Feeds

Australian ICT research spending surges

Supercomputer projects boost spending, but ICT languishes behind medical research

The essential guide to IT transformation

Sharp climb in Australian ICT research spending Supercomputer builds boost numbers Australian higher education organisations collectively spent AUD$358.5m researching what the Australian Bureau of Statistics calls “Information and computing sciences” in 2010, according to the Bureau's newly-released Research and Experimental Development, Higher Education Organisations, Australia, 2010.

Professor Matthew Bailes of Swinburne University of Technology suggested the jump can largely be attributed to new supercomputer builds at the Pawsey Centre, the Australian National University's NCI machine and the VLSCI supercomputer at Melbourne University. Professor Bailes suggests each of these efforts has a budget in the tens of millions, with the Pawsey project alone worth AUD$80m.

Professor Bailes' guess seems as good an explanation as any for why the increase from 2008 to 2010 is comfortably the largest increase in the history of the ABS' data on the topic, as can be seen in the table below

Year of ABS report Level of research (in AUD$millions)
2010 $358,582
2008 $230,844
2006 $238,499
2004 $207,664
2002 $144,133
2000 $114,228
1998 $134,282
1996 $139,265
1994 $92,354
1992 $74,876

It's also instructive to look at the overall spending on research in 2010, which shows ICT in 5th place overall.

Discipline Level of research (in AUD$Millions)
Medical and health sciences $2,351,222
Engineering $772,237
Biological sciences $751,305
Studies in human society $432,741
Information and computing sciences $358,582
Commerce, management, tourism and services $352,057
Education $314,449
Agricultural and veterinary sciences $307,897
Chemical sciences $293,338
Physical sciences $263,901
Environmental sciences $251,967
Psychology and cognitive sciences $240,237
Economics $218,841
Language, communication and culture $212,551
Earth sciences $206,903
Technology $157,110
Mathematical sciences $150,337
Law and legal studies $137,788
Studies in creative arts and writing $122,353
History and archaeology $112,672
Built environment and design $107,299
Philosophy and religious studies $87,213

It's hard to analyse the ABS data longitudinally because the names of categories change over time, and some categories enter and exit the lists. But we sort all the categories on offer, and rank them by year, to offer a look at where research dollars have flowed over time.

The full analysis is a little tricky to format, so we've made it available here as a spreadsheet.

Year Rank for ICT research
1992 10
1994 8
1996 7
1998 6
2000 6
2002 6
2004 5
2006 7
2008 8
2010 5

This analysis suggests that, were it not for the projects Professor Bailes mentions, ICT would likely have remained in eighth position in terms of funding received.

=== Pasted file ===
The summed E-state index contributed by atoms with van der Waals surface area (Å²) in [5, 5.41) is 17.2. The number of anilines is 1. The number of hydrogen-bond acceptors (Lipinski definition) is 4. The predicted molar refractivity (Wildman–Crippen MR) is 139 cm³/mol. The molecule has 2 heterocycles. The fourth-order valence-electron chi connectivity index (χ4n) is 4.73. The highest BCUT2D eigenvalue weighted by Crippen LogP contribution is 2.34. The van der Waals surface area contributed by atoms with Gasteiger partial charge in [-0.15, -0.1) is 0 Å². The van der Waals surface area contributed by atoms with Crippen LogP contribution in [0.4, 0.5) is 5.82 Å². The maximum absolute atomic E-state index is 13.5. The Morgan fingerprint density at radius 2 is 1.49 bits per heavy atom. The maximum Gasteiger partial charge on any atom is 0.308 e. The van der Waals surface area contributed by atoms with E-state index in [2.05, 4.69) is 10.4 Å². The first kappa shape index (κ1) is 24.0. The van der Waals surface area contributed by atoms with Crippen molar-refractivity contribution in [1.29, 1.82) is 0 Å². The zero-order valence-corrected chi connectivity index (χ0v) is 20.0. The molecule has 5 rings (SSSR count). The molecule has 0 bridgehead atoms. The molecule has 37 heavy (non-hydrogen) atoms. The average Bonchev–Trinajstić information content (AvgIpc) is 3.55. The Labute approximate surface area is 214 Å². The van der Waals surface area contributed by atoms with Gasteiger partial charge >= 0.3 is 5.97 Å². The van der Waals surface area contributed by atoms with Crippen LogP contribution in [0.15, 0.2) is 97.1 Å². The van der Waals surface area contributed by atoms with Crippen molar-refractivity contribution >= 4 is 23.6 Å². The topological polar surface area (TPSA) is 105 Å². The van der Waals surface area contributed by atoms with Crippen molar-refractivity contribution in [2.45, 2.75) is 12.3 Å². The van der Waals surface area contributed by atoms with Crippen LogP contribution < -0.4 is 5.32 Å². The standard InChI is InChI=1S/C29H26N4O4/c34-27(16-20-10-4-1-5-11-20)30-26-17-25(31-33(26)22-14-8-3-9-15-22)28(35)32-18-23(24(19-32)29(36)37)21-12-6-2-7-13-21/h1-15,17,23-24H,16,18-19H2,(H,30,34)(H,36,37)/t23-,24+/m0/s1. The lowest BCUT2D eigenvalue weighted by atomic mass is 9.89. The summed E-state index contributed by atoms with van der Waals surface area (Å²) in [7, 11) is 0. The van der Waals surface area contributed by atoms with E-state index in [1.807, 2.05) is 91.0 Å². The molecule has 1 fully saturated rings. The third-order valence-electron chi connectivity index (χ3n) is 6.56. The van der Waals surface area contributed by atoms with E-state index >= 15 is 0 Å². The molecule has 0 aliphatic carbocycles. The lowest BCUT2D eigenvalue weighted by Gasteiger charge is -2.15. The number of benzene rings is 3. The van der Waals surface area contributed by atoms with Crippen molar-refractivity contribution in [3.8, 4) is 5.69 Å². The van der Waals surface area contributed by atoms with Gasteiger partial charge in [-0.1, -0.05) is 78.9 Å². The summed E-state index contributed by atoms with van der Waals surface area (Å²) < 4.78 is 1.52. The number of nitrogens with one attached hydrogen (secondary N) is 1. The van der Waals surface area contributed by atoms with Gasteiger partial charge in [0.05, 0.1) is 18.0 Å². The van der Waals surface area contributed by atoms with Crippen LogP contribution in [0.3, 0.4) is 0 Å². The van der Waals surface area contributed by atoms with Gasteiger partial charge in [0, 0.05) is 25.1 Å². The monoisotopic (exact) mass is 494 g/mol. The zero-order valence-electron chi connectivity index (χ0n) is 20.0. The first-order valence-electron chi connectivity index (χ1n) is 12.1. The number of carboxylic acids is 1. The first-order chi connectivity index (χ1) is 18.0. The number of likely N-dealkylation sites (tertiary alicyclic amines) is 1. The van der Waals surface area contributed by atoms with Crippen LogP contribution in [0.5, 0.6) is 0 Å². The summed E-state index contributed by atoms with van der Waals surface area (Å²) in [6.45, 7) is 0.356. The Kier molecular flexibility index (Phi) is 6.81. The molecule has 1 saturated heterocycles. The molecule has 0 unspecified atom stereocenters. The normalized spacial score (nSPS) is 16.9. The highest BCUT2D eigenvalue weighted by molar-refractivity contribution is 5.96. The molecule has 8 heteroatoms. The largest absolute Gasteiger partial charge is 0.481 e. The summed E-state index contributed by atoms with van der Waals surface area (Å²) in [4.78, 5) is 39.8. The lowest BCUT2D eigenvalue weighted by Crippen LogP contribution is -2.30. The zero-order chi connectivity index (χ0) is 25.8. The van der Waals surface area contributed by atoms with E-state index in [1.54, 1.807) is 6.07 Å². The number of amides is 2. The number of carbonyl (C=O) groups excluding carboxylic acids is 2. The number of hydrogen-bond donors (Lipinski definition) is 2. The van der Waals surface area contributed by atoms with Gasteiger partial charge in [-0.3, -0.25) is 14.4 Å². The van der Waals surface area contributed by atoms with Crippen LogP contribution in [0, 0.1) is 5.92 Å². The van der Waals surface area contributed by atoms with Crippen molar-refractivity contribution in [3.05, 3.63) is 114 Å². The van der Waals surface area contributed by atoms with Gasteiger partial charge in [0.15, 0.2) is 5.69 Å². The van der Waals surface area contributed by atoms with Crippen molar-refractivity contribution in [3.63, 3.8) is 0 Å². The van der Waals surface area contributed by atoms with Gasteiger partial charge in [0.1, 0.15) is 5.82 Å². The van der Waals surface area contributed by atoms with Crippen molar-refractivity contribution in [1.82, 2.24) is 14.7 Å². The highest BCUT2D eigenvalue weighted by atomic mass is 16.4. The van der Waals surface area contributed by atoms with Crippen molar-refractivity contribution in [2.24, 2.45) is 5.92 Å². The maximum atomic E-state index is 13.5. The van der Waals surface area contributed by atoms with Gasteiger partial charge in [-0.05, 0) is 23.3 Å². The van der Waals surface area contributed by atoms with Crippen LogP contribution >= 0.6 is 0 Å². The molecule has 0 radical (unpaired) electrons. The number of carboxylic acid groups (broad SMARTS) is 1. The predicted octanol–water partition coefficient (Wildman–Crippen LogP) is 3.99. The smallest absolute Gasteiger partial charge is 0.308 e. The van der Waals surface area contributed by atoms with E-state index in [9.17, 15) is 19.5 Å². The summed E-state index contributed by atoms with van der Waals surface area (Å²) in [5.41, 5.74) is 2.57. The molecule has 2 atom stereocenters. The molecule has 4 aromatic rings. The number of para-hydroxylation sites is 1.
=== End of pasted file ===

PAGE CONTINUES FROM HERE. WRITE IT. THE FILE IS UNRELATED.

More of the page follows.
We'll leave debate about whether eighth place is “good enough” to others, but it seems worth noting that medical research has been the number one recipient of funds in every surveyed year since 1994. ICT also outranks “Earth Sciences” in every year, which may lead to some head-scratching about just which field is the engine of the economy. ®

5 things you didn’t know about cloud backup

More from The Register

next story
Microsoft exits climate denier lobby group
ALEC will have to do without Redmond, it seems
Caught red-handed: UK cops, PCSOs, specials behaving badly… on social media
No Mr Fuzz, don't ask a crime victim to be your pal on Facebook
Barnes & Noble: Swallow a Samsung Nook tablet, please ... pretty please
Novelslab finally on sale with ($199 - $20) price tag
Ballmer leaves Microsoft board to spend more time with his b-balls
From Clippy to Clippers: Hi, I see you're running an NBA team now ...
Kate Bush: Don't make me HAVE CONTACT with your iPHONE
Can't face sea of wobbling fondle implements. What happened to lighters, eh?
Video of US journalist 'beheading' pulled from social media
Yanked footage featured British-accented attacker and US journo James Foley
True fact: 1 in 4 Brits are now TERRORISTS
YouGov poll reveals terrible truth about the enemy within
Assange™: Hey world, I'M STILL HERE, ignore that Snowden guy
Press conference: ME ME ME ME ME ME ME (cont'd pg 94)
prev story

Whitepapers

Implementing global e-invoicing with guaranteed legal certainty
Explaining the role local tax compliance plays in successful supply chain management and e-business and how leading global brands are addressing this.
7 Elements of Radically Simple OS Migration
Avoid the typical headaches of OS migration during your next project by learning about 7 elements of radically simple OS migration.
BYOD's dark side: Data protection
An endpoint data protection solution that adds value to the user and the organization so it can protect itself from data loss as well as leverage corporate data.
Consolidation: The Foundation for IT Business Transformation
In this whitepaper learn how effective consolidation of IT and business resources can enable multiple, meaningful business benefits.
High Performance for All
While HPC is not new, it has traditionally been seen as a specialist area – is it now geared up to meet more mainstream requirements?